What if, instead of a group of white men, our nation’s history had begun with a diverse group of women signing the Constitution?
That’s what the DC marketing agency Nora Lee wanted to explore during a recent photo shoot I took part in at the Hamilton Hotel. Our mission: to embody the spirit of the women’s suffrage movement; to represent diverse cultures, ages, and industries through a collective of ten local female leaders; and to connect and share stories of the struggles we’ve endured. We called ourselves the Founding Females.
What we couldn’t have predicted was that this photo session would become entwined with a historic moment as the nation began to confront a virus of the soul: racism. For my own part, the shoot forced me to revisit feelings of inadequacy, because loving Blackness has always been complicated for me.
To prepare, we toured the Hamilton Hotel’s Suffrage Suite, created in honor of the 100th anniversary of the 19th Amendment, which in August 1920 gave women the right to vote. In that suite, the first image you see is of Wonder Woman—a reminder that being female is a superpower. But my eye was drawn to a different picture: of Shirley Chisholm.
Growing up, I knew her simply as Ms. Shirley. Long before Michelle Obama became First Lady, Kamala Harris ran for President, or Mayor Muriel Browser decreed Black Lives Matter Plaza, Ms. Shirley was the first African American woman elected to Congress, serving seven terms from 1969 to 1983. Not least, in 1972 she was the first Black woman to seek the Democratic nomination for President. In 2015, ten years after her death, she was awarded the Presidential Medal of Freedom. (Younger generations will get to know Shirley Chisholm when Viola Davis depicts her in a forthcoming Amazon biopic.)
When I was a kid, my Blackness was a source of anger and frustration. I was mad at being brown, mostly bald (I pulled out much of my hair due to anxiety), with pouty lips and a not-slim frame. I was called Miss Piggy, fat-lipped, ugly. Yet my mother, Joyce Kennedy, challenged my insecurities in the way she presented herself to the world: in bright-red lipstick, heels despite her five-nine stature, and the most interesting African or other bold attire she could find. Rich brown like me, the daughter of a homemaker and a driver, Mom had had a humble upbringing in segregated South Carolina. She had every reason to lock away her Blackness, considering the hate she faced taking part in sit-ins during the civil-rights protests of the 1960s. While I desperately wanted to be invisible, my mother wore her Blackness like a badge of honor.
Then there was her friend Shirley Chisholm. I was drawn to Ms. Shirley because she didn’t look like the images of beauty depicted in mass media. When she walked into a room, her intellect commanded attention, her warmth made you her ally, and she could disarm any insecurities you had. She had a subtle sense of humor (Mom called it dry), loved to hug, and often engaged me in conversation before turning to speak to my mother. One time I asked Ms. Shirley what it was like to be powerful. Looking down at me through her glasses, she said, “Look in the mirror, because you have your own power.”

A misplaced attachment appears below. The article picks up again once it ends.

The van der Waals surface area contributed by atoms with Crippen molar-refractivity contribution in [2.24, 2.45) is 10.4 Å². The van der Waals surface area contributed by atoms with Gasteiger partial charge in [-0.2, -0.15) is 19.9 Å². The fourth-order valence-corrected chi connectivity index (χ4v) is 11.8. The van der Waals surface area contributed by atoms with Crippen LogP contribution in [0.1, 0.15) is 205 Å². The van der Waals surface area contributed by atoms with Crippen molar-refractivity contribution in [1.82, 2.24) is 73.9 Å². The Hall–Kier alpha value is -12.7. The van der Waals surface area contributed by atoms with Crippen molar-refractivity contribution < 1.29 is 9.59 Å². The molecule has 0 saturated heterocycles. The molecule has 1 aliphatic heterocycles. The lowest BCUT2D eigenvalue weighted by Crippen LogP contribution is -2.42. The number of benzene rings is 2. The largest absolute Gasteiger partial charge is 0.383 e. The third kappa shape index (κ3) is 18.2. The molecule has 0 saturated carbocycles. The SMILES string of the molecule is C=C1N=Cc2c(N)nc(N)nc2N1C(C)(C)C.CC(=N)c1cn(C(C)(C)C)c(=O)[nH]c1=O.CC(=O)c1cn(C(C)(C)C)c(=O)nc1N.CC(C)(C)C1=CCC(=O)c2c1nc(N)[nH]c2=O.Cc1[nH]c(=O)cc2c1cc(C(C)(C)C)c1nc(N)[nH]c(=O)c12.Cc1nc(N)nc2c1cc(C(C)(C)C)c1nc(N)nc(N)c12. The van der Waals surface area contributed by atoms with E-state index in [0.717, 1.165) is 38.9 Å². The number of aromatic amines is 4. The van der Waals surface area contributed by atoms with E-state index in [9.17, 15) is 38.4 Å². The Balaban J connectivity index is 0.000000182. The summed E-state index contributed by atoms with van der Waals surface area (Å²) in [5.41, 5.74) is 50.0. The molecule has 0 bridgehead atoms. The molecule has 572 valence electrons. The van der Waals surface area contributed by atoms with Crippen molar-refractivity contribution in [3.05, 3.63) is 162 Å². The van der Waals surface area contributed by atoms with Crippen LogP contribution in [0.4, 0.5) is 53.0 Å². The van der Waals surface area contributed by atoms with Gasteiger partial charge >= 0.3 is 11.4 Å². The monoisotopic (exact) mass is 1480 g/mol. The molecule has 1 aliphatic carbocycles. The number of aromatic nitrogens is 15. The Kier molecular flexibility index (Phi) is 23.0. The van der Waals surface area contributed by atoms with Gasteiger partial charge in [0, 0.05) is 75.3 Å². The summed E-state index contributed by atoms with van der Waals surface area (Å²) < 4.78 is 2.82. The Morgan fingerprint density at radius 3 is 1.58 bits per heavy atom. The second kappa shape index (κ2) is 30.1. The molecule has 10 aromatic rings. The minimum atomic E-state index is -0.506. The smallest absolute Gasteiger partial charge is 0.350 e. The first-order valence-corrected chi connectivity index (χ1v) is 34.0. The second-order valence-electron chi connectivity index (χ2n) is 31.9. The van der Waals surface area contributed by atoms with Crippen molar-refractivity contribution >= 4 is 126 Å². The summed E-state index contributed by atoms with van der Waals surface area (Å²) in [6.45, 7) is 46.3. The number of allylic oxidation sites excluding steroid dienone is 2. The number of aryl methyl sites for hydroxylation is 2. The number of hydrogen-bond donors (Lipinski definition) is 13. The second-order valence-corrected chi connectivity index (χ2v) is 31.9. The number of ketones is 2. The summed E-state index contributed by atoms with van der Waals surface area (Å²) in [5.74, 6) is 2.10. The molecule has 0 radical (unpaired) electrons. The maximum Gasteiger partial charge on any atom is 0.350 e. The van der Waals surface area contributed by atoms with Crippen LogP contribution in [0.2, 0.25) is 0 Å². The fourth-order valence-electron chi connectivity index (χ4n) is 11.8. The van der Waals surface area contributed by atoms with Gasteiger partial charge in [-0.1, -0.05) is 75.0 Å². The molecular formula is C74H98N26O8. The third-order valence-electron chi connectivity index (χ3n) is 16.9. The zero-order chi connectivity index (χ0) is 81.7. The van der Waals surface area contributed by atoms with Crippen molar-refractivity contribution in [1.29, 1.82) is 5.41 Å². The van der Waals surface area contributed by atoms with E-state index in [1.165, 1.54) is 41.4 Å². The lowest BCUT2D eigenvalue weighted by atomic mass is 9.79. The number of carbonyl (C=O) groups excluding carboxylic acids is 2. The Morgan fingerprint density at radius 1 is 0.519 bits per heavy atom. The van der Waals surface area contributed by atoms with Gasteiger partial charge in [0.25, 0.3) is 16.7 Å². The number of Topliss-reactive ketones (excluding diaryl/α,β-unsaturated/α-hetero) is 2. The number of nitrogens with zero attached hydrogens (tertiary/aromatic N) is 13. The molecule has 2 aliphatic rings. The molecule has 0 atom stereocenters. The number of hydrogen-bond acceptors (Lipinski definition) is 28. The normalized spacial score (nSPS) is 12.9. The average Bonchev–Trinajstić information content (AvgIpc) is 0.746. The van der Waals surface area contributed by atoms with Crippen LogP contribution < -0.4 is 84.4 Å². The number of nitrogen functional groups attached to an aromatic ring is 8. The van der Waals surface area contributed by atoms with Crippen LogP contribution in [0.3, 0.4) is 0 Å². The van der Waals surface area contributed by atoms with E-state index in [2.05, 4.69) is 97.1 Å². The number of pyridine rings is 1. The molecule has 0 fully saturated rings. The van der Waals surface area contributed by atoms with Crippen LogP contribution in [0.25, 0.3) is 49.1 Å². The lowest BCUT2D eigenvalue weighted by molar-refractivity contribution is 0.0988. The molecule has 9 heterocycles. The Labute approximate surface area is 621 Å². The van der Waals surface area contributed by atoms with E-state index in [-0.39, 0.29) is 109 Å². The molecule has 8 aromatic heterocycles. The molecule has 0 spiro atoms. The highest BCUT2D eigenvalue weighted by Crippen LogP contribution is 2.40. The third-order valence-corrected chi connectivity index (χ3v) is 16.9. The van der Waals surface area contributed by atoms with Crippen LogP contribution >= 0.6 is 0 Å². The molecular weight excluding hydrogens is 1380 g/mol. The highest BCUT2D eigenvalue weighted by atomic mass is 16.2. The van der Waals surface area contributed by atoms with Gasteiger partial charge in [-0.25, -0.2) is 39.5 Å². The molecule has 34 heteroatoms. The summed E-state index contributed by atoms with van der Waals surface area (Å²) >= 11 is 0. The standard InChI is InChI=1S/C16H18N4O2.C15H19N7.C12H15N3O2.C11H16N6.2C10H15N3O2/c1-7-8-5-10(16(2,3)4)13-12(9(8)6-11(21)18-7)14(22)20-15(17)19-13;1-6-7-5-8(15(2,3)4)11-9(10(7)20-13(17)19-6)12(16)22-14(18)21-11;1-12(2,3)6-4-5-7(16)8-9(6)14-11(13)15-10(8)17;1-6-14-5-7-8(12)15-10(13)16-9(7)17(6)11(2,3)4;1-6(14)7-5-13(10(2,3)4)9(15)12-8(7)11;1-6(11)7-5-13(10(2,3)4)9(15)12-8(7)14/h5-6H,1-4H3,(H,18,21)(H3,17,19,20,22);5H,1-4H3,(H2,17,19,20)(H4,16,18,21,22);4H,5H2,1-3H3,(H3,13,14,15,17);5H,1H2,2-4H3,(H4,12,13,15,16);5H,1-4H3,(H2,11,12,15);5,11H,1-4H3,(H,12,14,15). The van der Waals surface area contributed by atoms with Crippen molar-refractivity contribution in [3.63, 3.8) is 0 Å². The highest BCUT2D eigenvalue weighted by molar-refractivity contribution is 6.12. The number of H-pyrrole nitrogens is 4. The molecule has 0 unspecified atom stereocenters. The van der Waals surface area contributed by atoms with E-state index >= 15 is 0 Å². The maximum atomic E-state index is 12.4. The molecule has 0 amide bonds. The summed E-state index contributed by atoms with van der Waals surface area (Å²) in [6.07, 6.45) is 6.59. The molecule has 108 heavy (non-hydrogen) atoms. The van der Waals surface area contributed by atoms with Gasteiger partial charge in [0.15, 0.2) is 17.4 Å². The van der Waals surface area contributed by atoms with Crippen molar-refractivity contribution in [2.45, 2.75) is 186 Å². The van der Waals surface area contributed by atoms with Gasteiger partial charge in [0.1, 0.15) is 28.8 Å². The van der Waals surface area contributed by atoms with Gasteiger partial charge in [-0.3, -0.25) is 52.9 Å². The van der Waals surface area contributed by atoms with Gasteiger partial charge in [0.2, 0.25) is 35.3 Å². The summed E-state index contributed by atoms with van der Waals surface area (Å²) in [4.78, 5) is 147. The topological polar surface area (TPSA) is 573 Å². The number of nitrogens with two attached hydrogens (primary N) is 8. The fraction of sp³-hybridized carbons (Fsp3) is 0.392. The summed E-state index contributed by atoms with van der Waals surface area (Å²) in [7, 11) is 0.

As I watched my mother and Ms. Shirley work together to build the National Political Congress of Black Women, its annual convention, and a chapter my mom chaired, I considered the proposition that not only was Black beautiful—it was dynamic and intelligent.
The last time I saw Ms. Shirley, 20 or so years ago, she was boarding a plane and, as always, made time to talk with me. I now understand she was making time to reinforce that I mattered, that I was good enough just as I was, and that despite my self-doubt—and my belief that what little hair I had was bad because it wasn’t like white people’s—I was beautiful, too.
Nevertheless, at the Founding Females photo shoot, I felt myself becoming that awkward girl again. I had assumed that my place would be off to the side or in the back. So when Brandt Ricca, the owner of Nora Lee, told me I’d be seated front and center, I thought, “Is he sure?”
But I also couldn’t shake the memory of Ms. Shirley. For the first time in my life, I was being given—as opposed to fighting or pleading for—a front-row seat. I pushed my shoulders back and glanced in the mirror, just as Ms. Shirley had told me to all those years ago. In it I saw myself in my bright-red lipstick, just like my mother, who was the most confident woman I’ve ever known. I saw her confidence in me, and Ms. Shirley’s as well. As the camera clicked, I tried to embody the spirit of those two women who were so unapologetically fearless in their Blackness.
While this gathering of Founding Females didn’t rewrite history, I do hope it inspires girls to see their skin color as nothing but beautiful and to recognize that, yes, their lives matter. To help them understand that people are fighting for them and that being excellent has always been a part of our history. In this way, my mother, Ms. Shirley, and so many other women will live on.
Melva LaJoy Jones owns LaJoy Plans, a DC-based events-management firm.